For months I had saved up allowance doing chores and other housework. When my savings reached fifty dollars, I begged my mom to drive me to the mall. I knew exactly what I wanted to buy.

It was to be the video game to rule all video games: two of the greatest superhero entities, Spider-Man and the X-Men, teaming up to obliterate any existing forms of entertainment. The back of the box said you could choose to play as five different characters. I had friends who owned a Spider-Man game and friends who owned an X-Men game, but no one I knew owned a game with both. There was also an urgent message in bold: “STOP WASTING TIME READING THE BACK OF THIS BOX!!!” Without another thought I put several months’ worth of allowance on the sales counter and purchased it.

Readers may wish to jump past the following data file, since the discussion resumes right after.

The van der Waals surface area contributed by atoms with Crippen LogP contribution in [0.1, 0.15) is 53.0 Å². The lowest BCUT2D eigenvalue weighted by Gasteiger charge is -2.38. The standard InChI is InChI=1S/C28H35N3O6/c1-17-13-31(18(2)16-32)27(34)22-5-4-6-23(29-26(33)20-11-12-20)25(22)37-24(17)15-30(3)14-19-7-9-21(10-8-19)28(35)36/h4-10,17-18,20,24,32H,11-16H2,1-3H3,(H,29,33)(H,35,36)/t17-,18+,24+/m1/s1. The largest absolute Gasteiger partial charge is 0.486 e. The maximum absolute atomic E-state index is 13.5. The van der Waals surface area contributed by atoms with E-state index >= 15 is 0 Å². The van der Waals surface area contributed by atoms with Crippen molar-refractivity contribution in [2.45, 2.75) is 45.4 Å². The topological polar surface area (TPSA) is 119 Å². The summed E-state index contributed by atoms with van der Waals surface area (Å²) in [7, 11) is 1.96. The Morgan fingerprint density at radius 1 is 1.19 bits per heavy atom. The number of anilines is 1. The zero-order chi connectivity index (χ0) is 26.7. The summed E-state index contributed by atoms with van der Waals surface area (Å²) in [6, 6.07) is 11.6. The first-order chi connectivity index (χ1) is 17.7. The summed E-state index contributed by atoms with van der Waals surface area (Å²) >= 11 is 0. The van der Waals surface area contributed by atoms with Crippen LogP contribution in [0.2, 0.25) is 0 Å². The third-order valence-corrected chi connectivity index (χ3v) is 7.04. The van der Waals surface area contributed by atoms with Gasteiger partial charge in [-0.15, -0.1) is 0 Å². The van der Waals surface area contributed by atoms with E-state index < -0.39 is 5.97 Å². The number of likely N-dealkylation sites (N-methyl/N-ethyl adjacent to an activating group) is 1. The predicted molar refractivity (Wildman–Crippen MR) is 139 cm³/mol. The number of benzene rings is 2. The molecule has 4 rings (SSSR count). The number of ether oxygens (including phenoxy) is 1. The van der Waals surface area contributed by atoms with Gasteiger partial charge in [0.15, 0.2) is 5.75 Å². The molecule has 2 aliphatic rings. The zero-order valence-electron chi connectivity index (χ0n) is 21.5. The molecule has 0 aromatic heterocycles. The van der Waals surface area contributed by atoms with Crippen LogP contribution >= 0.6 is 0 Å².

The game had obvious flaws but I initially dismissed them as mere quirks. Eventually, though, they abounded. For one, the levels made little sense in the story’s context, and you could only play as Spider-Man for the first one. Wolverine wore the wrong costume, his old one, and Storm couldn’t fly. Also, the villains were obscure, and even if I had been familiar with them, they would’ve been unrecognizable because of the shoddy graphics. In a few stages you lost health simply by breathing.

Some days later, at the mall, I explained all this to the ponytailed clerk behind the counter, making sure to enunciate my r’s and keep the stuttering problem I had at the time in check. In conclusion, I stated the game was a disgrace to such legendary characters. The clerk looked at the box and shook his head. He said he had no choice but to agree. As I walked out of the mall I avoiding looking at any storefronts, my fifty dollars refunded and firmly secured in a Velcro wallet.